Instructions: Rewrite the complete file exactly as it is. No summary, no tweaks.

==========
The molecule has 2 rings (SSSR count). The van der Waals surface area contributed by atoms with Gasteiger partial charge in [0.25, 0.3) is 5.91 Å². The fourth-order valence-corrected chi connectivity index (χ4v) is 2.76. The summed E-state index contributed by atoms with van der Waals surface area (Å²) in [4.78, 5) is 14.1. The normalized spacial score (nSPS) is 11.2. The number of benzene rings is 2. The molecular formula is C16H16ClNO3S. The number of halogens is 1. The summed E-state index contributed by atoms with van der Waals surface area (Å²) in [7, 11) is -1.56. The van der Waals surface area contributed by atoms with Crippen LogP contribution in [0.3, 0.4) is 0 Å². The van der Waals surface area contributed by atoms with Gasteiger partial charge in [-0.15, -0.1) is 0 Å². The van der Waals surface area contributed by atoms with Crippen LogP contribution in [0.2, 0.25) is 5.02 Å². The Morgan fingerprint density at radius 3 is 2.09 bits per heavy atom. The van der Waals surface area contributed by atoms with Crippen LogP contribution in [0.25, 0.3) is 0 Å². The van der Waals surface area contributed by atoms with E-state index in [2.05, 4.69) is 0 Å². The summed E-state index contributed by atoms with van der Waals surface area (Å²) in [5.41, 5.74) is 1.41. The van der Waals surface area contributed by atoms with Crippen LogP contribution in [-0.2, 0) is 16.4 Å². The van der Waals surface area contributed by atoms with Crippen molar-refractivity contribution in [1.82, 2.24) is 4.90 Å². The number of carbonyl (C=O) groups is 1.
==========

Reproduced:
The molecule has 2 rings (SSSR count). The van der Waals surface area contributed by atoms with Gasteiger partial charge in [0.25, 0.3) is 5.91 Å². The fourth-order valence-corrected chi connectivity index (χ4v) is 2.76. The summed E-state index contributed by atoms with van der Waals surface area (Å²) in [4.78, 5) is 14.1. The normalized spacial score (nSPS) is 11.2. The number of benzene rings is 2. The molecular formula is C16H16ClNO3S. The number of halogens is 1. The summed E-state index contributed by atoms with van der Waals surface area (Å²) in [7, 11) is -1.56. The van der Waals surface area contributed by atoms with Crippen LogP contribution in [0.3, 0.4) is 0 Å². The van der Waals surface area contributed by atoms with Gasteiger partial charge in [-0.15, -0.1) is 0 Å². The van der Waals surface area contributed by atoms with Crippen LogP contribution in [0.2, 0.25) is 5.02 Å². The Morgan fingerprint density at radius 3 is 2.09 bits per heavy atom. The van der Waals surface area contributed by atoms with Crippen LogP contribution in [0.25, 0.3) is 0 Å². The van der Waals surface area contributed by atoms with E-state index in [2.05, 4.69) is 0 Å². The summed E-state index contributed by atoms with van der Waals surface area (Å²) in [5.41, 5.74) is 1.41. The van der Waals surface area contributed by atoms with Crippen LogP contribution in [-0.2, 0) is 16.4 Å². The van der Waals surface area contributed by atoms with Crippen molar-refractivity contribution in [1.82, 2.24) is 4.90 Å². The number of carbonyl (C=O) groups is 1.